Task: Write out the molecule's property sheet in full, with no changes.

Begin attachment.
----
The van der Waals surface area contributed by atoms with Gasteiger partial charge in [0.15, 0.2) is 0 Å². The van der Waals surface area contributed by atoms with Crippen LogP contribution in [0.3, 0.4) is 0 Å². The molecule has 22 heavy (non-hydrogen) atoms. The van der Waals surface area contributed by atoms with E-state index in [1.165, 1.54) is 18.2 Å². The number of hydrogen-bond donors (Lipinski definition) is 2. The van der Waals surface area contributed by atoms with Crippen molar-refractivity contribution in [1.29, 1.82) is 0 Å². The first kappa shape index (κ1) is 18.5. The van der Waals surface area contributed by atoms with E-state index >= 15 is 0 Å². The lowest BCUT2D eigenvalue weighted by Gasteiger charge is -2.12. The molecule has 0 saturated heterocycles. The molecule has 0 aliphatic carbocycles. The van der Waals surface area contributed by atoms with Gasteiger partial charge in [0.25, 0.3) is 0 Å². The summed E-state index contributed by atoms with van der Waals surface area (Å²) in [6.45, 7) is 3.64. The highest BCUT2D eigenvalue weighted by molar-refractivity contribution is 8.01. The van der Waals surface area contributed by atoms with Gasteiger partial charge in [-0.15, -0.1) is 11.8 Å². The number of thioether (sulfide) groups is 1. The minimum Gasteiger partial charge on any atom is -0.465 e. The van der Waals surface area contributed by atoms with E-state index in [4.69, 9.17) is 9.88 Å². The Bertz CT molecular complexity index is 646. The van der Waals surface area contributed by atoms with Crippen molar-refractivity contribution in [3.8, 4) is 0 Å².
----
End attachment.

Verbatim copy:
The van der Waals surface area contributed by atoms with Gasteiger partial charge in [0.15, 0.2) is 0 Å². The van der Waals surface area contributed by atoms with Crippen LogP contribution in [0.3, 0.4) is 0 Å². The molecule has 22 heavy (non-hydrogen) atoms. The van der Waals surface area contributed by atoms with E-state index in [1.165, 1.54) is 18.2 Å². The number of hydrogen-bond donors (Lipinski definition) is 2. The van der Waals surface area contributed by atoms with Crippen molar-refractivity contribution in [1.29, 1.82) is 0 Å². The first kappa shape index (κ1) is 18.5. The van der Waals surface area contributed by atoms with E-state index >= 15 is 0 Å². The lowest BCUT2D eigenvalue weighted by Gasteiger charge is -2.12. The molecule has 0 saturated heterocycles. The molecule has 0 aliphatic carbocycles. The van der Waals surface area contributed by atoms with Gasteiger partial charge in [0.25, 0.3) is 0 Å². The summed E-state index contributed by atoms with van der Waals surface area (Å²) in [6.45, 7) is 3.64. The highest BCUT2D eigenvalue weighted by molar-refractivity contribution is 8.01. The van der Waals surface area contributed by atoms with Gasteiger partial charge in [-0.15, -0.1) is 11.8 Å². The number of thioether (sulfide) groups is 1. The minimum Gasteiger partial charge on any atom is -0.465 e. The van der Waals surface area contributed by atoms with E-state index in [4.69, 9.17) is 9.88 Å². The Bertz CT molecular complexity index is 646. The van der Waals surface area contributed by atoms with Crippen molar-refractivity contribution in [3.8, 4) is 0 Å².